Local Polynomial Smoothing

So this is a blast from the past. NC State (at least while I was there) did something interesting for their prelim. Instead of taking another test like we had to do at the Masters level, they gave all their students a subject unrelated to their research, and had them write a lit review and do a small simulation study. My topic was local polynomial smoothing. I don’t think I did a particularly good job, but afterwards, I posted it on my NCSU website as an example of things I’d written.

DIY Metrics

In order to better understand some “advanced metrics”, I figured it’d be useful to build them from scratch. (This is also just a fun exercise in data manipulation, cleaning, etc.) For starters, let’s do something easy, namely raw plus/minus. For the code below, I’m using the free example play-by-play data set from NBAstuffer. They seem reputable, though I do have concerns about how widely-used their formatting is; one of the challenges with building a workflow is ensuring that the structure of your incoming data won’t change.

The Arrogance of "Noise"

This is a post about communication. One of the through-lines of my academic and professional career is conflict between entrenched subject matter experts (SME) and hot-shot quantitative analysts. As a young undergraduate, I followed Baseball Prospectus Fangraphs through the SABRmetric revolution. I watched Nate Silver bring data-driven prognostication to the world of political journalism which had previously (and arguably still is) dominated by punditry. In my current job, I work with experienced analysts who have often been working on the same systems for years.

Data Science and Data Generation Processes

I was talking about a curriculum for a new Data Science degree program, and the topic of experimental design came up. Design of Experiments (DOE) is classical subject area for statisticians, and the context of an applied statistics masters degree makes perfect sense, but in the context of data science, it seemed pretty out of place. I say that not because DOE isn’t important but because I think its something “data science” doesn’t often consider.

Calibration update, now with Brier Scores!

After reading my my previous post on calibration, my clever wife (who’s been doing calibration-related activities in the context of modeling and simulation) brought to my attention the concept of Brier Scores. (Alternatively, here.) This approach was originally proposed to evaluate weather forecasts (“Verification of weather forecasts has been a controversial subject for more than half a century,” so at least we’ve moved on controversial climate forecasts in this half-century.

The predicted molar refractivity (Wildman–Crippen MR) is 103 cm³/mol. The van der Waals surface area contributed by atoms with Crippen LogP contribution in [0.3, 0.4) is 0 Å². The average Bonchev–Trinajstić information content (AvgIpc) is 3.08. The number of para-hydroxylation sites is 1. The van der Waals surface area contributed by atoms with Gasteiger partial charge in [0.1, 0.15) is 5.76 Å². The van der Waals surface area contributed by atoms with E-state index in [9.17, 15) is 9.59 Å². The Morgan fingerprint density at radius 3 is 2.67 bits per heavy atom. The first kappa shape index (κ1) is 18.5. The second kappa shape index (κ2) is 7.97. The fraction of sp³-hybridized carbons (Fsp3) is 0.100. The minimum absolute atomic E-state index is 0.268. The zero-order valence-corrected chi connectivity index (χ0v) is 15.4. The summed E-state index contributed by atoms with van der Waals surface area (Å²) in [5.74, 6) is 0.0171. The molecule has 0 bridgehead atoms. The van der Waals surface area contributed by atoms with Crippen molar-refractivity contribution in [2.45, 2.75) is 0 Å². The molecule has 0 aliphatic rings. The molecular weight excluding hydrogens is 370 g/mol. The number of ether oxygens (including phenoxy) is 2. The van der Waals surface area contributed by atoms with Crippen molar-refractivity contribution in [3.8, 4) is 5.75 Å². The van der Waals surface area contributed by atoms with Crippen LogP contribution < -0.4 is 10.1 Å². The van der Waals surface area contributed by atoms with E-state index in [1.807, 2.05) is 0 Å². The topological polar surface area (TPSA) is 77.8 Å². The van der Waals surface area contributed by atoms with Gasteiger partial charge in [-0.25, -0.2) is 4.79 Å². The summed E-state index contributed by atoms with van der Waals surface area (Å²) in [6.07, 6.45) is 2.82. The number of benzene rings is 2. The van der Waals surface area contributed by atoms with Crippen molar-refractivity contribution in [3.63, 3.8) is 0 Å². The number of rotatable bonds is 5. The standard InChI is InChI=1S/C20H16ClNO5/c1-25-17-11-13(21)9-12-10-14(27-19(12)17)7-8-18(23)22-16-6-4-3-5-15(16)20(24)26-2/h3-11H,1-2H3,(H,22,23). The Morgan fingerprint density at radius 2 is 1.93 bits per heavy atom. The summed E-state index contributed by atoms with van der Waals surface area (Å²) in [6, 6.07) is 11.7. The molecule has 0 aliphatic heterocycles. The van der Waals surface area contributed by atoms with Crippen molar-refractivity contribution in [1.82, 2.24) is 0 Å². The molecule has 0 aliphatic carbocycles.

Is Scott well-calibrated?

Yesterday, Scott Alexander posted his annual predictions review post. I always enjoy this post because it’s externalized introspection. Scott takes the time to formally look at things he thought, consider how right he was about these things, and consider how it should update his thinking moving forward. Most people don’t do this informally let alone formally! I want to respond to two things in the post, the latter of which is answering the question Scott only implies of whether he’s well-correlated or not.

What is random, really?

I wanted to talk a little bit more about how different metrics account for variation in player performance, and some various flavors of NBA plus/minus statistics provide nice examples. This is building a bit off of some concepts I discussed in Choosing the right metric for sports. Plus/Minus Metrics One approach for estimating individual player contribution to overall outcome is to look at the net points scored while an individual player was on the court.


When I was in school, I was an applied Statistician, but now folks would probably call me a “Data Scientist.” I’m empirical in my approach and generally skeptical of emminence-based decision-making. I’m a fan of Nate Silver, Douglas Adams, and Boris Diaw. I work in Defense, so the content of this blog will about things that are mostly or entirely unrelated to my day job. I’m hoping that forcing myself to write things down will help me interogate my own thought processes and biases.

Choosing the right metric for sports

I think its great that sports statistics are a big thing in popular media. It makes fans and media better informed about their team and players, and it provides an entry point for people to get interestd in statistics. That said, there seems to be a perpetual innumeracy in the way folks talk about a lot of these metrics. One thing I see come up repeatedly is the distinction between metrics that look at a player’s past performance and say, “How important was that player to the team’s success?

Analysis Philosophy

From what I understand, teaching professors (maybe all professors?) write a “Philosophy of Teaching Statement”. The goal of this documen is to describe the individual’s approach to teaching and why they use that approach. It basically says, “Here’s what I do, and here’s why I do it,” and maybe you get into a little bit of how they got there. In my view, it’s akin to a teaching world-view. It’s an opportunity for a professor to organize (and interrogate a little) their entire approach to their chosen profession.